The Full Story Behind The Woman Who 'Woke' From A Coma After 27 Years
Munira Abdulla stunned the world when she 'woke up' after spending nearly three decades in a coma following a violent car crash and it was described as a 'miracle' across the world. However, that's not the full story.
Munira Abdulla, a United Arab Emirates (UAE) citizen, was 32 years old when she was involved in a violent car crash in 1991 that left her with devastating brain injuries.
She was driving to her home in Al Ain at the time with her four-year-old son Omar in the car (Omar escaped with minimal injuries).
Abdulla spent 26 years in the UAE receiving limited treatment for her injuries until April of 2017, when her family were given a grant from the Crown Prince Court to receive comprehensive and multidisciplinary medical treatment from specialists in Germany.
She was sent to the Schoen Clinic in Munich and came under the care of chief physician, Doctor Friedemann Müller, who directed her neurological treatment as well as several orthopedic surgeries to correct her posture.
Müller's team attends to a rotation of approximately 30 patients at any one time who have suffered traumatic brain injury such as stroke or diseases that involve neurological factors.
Müller told 10 daily that when Abdulla initially came to the hospital, his hopes that she could recover from her injuries quickly waned.
"I have to admit after six months or longer, we did not see any difference in her observable behaviour, so we did not expect any more to happen," he said.
While Abdulla's state is being described as a coma in media reports, this is not strictly the medical definition of her experience.
Instead, Müller said that she was in a "minimally conscious state minus", which is more conscious than the 'vegetative' condition that the public imagines when they think of a coma patient.
Rather than simply being conscious or in a coma, a patient's consciousness can be thought of as a spectrum.
What is popularly thought of as the 'vegetative state' (now medically defined as unresponsive wakefulness syndrome) describes a patient's complete lack of awareness of themselves or their environment.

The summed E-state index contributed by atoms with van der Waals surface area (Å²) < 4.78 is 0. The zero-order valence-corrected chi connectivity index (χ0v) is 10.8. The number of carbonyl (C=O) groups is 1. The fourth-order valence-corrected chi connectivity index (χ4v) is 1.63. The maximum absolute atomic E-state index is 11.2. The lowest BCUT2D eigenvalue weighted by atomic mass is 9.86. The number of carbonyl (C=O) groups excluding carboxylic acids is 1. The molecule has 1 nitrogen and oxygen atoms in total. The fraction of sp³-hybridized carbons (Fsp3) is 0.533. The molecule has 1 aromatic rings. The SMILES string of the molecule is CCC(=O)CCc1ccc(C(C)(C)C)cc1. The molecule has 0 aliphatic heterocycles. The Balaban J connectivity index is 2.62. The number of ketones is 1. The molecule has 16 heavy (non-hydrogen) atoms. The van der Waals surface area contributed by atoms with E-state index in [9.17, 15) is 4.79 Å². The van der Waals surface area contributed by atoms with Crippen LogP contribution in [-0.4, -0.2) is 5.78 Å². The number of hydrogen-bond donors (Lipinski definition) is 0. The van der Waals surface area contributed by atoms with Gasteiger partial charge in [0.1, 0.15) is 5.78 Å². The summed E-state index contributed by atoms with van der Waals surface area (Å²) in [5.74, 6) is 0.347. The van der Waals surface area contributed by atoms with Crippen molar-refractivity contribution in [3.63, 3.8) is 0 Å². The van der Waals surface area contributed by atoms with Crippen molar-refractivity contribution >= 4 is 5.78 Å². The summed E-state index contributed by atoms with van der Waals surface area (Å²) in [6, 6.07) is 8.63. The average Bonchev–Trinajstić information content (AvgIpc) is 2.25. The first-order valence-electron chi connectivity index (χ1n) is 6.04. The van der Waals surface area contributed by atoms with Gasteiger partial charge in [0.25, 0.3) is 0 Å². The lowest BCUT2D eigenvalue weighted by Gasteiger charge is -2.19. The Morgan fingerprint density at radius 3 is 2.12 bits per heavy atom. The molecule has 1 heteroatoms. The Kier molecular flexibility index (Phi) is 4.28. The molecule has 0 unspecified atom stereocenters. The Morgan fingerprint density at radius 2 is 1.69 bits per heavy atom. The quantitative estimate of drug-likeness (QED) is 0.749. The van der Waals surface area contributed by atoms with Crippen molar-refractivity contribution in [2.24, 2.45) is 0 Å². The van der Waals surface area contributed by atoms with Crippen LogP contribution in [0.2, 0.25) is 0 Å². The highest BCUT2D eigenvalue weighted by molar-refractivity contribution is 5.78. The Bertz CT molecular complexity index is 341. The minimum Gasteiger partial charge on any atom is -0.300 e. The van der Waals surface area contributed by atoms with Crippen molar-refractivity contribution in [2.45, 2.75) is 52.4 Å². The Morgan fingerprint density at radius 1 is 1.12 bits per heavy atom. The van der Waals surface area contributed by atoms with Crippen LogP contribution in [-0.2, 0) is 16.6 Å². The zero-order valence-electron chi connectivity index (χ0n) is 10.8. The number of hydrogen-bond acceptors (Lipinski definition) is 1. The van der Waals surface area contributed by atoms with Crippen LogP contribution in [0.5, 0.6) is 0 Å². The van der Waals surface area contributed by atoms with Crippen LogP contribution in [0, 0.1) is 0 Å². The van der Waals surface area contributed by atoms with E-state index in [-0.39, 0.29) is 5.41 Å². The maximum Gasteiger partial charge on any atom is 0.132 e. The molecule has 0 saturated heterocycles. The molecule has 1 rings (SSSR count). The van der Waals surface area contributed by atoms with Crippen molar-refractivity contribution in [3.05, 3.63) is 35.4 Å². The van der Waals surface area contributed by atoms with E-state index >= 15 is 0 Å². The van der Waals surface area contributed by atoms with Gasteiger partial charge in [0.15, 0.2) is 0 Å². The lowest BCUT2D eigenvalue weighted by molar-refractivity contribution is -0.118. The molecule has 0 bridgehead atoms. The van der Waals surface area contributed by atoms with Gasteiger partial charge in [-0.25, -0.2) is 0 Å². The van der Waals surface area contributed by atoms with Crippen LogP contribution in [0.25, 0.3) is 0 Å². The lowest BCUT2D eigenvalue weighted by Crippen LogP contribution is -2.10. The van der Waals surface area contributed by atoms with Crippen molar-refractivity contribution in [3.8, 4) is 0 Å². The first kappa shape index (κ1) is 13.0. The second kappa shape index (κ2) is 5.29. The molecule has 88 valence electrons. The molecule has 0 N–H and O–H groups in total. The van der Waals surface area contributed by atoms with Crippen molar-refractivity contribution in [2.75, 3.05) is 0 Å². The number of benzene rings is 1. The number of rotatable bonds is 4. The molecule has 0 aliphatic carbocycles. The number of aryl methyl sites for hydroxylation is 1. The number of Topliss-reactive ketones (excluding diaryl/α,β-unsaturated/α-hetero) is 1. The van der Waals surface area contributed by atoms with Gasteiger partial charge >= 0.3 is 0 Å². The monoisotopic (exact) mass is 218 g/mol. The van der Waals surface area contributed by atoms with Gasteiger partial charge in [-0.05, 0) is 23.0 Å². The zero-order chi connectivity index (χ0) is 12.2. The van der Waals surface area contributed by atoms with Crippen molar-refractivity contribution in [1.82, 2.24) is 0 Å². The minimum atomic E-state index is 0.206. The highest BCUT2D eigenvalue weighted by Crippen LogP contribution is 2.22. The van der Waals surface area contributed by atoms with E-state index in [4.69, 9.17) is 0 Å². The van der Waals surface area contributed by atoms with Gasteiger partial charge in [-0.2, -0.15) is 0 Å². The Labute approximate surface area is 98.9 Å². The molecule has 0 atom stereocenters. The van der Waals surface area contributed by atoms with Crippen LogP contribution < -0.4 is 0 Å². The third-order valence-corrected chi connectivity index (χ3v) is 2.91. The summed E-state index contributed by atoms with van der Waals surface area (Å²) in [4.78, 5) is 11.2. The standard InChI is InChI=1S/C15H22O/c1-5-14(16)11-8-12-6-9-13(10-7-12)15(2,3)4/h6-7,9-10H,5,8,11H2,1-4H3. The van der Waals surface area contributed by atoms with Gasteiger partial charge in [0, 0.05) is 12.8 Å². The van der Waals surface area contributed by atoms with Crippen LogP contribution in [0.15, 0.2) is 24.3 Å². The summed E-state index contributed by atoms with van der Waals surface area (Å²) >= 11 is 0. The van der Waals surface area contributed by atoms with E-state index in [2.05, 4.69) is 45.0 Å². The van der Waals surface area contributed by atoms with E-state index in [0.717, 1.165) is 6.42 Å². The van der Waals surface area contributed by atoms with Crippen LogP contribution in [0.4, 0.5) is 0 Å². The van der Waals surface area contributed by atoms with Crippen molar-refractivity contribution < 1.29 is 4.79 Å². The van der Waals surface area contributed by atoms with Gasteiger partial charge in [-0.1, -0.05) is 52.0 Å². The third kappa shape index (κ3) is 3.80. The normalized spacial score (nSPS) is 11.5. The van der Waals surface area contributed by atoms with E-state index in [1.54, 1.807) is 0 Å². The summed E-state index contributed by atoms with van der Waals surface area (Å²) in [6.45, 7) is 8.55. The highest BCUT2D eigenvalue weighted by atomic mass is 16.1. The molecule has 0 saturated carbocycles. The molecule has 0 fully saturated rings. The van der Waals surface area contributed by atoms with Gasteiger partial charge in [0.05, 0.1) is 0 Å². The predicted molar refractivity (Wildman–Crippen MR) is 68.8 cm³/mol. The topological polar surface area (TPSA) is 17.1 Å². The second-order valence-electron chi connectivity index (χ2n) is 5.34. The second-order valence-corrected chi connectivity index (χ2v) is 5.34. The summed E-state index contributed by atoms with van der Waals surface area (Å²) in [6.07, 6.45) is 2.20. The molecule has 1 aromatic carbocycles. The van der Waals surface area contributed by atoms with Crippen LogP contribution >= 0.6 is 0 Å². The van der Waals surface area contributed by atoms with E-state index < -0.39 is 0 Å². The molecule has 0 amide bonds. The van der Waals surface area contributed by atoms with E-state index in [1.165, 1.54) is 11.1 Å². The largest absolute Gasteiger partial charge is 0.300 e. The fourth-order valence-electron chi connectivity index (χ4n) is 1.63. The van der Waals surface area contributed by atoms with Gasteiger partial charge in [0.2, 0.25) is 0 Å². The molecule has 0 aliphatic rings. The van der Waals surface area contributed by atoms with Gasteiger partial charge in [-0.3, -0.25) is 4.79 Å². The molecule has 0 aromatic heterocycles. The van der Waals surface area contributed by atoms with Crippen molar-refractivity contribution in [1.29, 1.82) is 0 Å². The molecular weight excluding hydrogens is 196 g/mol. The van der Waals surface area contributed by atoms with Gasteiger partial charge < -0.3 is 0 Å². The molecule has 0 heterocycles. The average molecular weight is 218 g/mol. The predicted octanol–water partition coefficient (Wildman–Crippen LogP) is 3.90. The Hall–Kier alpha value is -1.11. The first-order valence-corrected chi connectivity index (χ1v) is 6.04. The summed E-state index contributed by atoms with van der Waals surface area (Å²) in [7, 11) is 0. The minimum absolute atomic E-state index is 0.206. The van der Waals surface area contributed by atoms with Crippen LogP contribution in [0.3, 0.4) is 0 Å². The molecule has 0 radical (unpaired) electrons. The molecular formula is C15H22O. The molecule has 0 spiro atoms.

Patients who improve from this state -- as coma patients tend to do after several weeks or months -- will reside in what is called a disorder of consciousness. There are two levels of this: patients who can only fixate their gaze on objects (the minimally conscious state minus) and patients who can fixate their gaze as well as follow simple commands (the minimally conscious state plus).
Abdulla could only fixate her gaze when she arrived at the Schoen Clinic but this sign was enough for doctors to pursue treatment.
Approximately 10 months into her treatment, Abdulla began to show small flickers of improvement that gave the team at the Schoen Clinic the impression she could eventually wake up.
"We noticed there was some sounds coming from her which were somewhat new," said Müller.
Omar began to report to the doctors that his mother was saying his name. However, the doctors remained sceptical as her voice was hoarse and she was speaking in her native Arabic that it was difficult for her physicians to assess what was truly happening.
"Over a period of some days, maybe two weeks or so, this developed quickly into discernible words and we realised that she was really calling her son by his name," Müller said.
"There were also deeply-lasting memory traces of the Quran and she was able to follow with her lips when her son prayed for her. In the end she was reporting phrases from the Quran that were discernible."
Müller said that the team were surprised and excited but he felt "a little bit ashamed" that he had told the son he did not believe his claims that Abdulla was speaking.
It is regular for patients in the minimally conscious state minus to wake into consciousness after several months or years but Müller says it is unheard of after 27 years.
There are very few cases of people waking up from minimally conscious states after stretches of years and even fewer of these have been verified by medical literature.
Terry Wallis, an Arkansas man, woke from a minimally conscious state like Abdulla's in 2003 after 19 years following a traumatic head injury that he sustained in a car accident.
Abdulla is now able to recognise and respond to her surroundings to a limited extent.
Her daughter reported to Müller last week that she is able to recognise members of her family and indicate who is missing when they visit her in her UAE rehabilitation centre. She can also comment on the colour of her daughter's dresses and say whether she likes them or not.
Abdulla is also able to engage in simple conversations and shows purposeful arm movements when responding to commands -- although these movements are still far from functional.
However, Müller stressed that Abdulla still suffers extensive brain damage as a result of her injuries and that she remains extremely disabled in her current state.
"She'll always be depending on heavy nursing care, she will not be able to lead an independent life.
I don't think you can expect that she will read a newspaper and understand the meaning," he said.
Müller can not speculate on what his patient was experiencing for the 27 years that she was in minimal consciousness but he believes that she may have had some recognition of the world around her.
"I guess that she had some feelings of emotion when she saw her son or heard her son because he was with her all the time," he said.